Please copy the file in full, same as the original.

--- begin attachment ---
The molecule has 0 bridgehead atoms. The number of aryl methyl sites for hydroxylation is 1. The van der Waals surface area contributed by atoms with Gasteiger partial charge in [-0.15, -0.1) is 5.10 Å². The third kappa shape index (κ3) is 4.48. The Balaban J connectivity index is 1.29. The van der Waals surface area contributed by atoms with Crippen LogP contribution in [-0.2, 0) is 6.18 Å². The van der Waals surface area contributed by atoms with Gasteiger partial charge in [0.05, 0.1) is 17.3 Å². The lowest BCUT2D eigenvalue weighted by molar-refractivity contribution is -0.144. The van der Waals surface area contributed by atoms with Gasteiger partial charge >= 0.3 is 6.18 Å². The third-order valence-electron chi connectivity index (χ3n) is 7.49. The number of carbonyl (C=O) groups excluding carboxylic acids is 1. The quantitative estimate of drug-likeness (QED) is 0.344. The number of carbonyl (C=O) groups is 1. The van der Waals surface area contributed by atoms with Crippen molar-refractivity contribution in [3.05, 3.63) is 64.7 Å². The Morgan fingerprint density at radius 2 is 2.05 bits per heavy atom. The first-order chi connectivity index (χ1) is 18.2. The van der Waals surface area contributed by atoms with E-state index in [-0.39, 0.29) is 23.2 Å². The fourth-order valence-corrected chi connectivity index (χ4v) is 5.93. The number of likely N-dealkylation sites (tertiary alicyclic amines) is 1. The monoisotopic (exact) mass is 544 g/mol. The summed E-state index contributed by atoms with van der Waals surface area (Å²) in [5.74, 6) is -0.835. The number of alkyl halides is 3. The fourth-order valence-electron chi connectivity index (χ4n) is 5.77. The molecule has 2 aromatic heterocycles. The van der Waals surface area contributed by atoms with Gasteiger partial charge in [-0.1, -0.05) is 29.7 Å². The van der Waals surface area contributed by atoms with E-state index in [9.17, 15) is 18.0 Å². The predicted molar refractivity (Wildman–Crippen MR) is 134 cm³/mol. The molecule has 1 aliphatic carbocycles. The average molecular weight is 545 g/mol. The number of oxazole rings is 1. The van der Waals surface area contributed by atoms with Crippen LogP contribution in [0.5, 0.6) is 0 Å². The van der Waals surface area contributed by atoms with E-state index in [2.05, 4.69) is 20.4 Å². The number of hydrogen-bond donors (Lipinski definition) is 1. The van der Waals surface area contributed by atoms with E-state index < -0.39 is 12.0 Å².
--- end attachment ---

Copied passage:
The molecule has 0 bridgehead atoms. The number of aryl methyl sites for hydroxylation is 1. The van der Waals surface area contributed by atoms with Gasteiger partial charge in [-0.15, -0.1) is 5.10 Å². The third kappa shape index (κ3) is 4.48. The Balaban J connectivity index is 1.29. The van der Waals surface area contributed by atoms with Crippen LogP contribution in [-0.2, 0) is 6.18 Å². The van der Waals surface area contributed by atoms with Gasteiger partial charge in [0.05, 0.1) is 17.3 Å². The lowest BCUT2D eigenvalue weighted by molar-refractivity contribution is -0.144. The van der Waals surface area contributed by atoms with Gasteiger partial charge >= 0.3 is 6.18 Å². The third-order valence-electron chi connectivity index (χ3n) is 7.49. The number of carbonyl (C=O) groups excluding carboxylic acids is 1. The quantitative estimate of drug-likeness (QED) is 0.344. The number of carbonyl (C=O) groups is 1. The van der Waals surface area contributed by atoms with Crippen molar-refractivity contribution in [3.05, 3.63) is 64.7 Å². The Morgan fingerprint density at radius 2 is 2.05 bits per heavy atom. The first-order chi connectivity index (χ1) is 18.2. The van der Waals surface area contributed by atoms with E-state index in [-0.39, 0.29) is 23.2 Å². The fourth-order valence-corrected chi connectivity index (χ4v) is 5.93. The number of likely N-dealkylation sites (tertiary alicyclic amines) is 1. The monoisotopic (exact) mass is 544 g/mol. The summed E-state index contributed by atoms with van der Waals surface area (Å²) in [5.74, 6) is -0.835. The number of alkyl halides is 3. The fourth-order valence-electron chi connectivity index (χ4n) is 5.77. The molecule has 2 aromatic heterocycles. The van der Waals surface area contributed by atoms with Gasteiger partial charge in [-0.1, -0.05) is 29.7 Å². The van der Waals surface area contributed by atoms with E-state index in [9.17, 15) is 18.0 Å². The predicted molar refractivity (Wildman–Crippen MR) is 134 cm³/mol. The molecule has 1 aliphatic carbocycles. The average molecular weight is 545 g/mol. The number of oxazole rings is 1. The van der Waals surface area contributed by atoms with Crippen LogP contribution in [0.5, 0.6) is 0 Å². The van der Waals surface area contributed by atoms with E-state index in [2.05, 4.69) is 20.4 Å². The number of hydrogen-bond donors (Lipinski definition) is 1. The van der Waals surface area contributed by atoms with E-state index < -0.39 is 12.0 Å².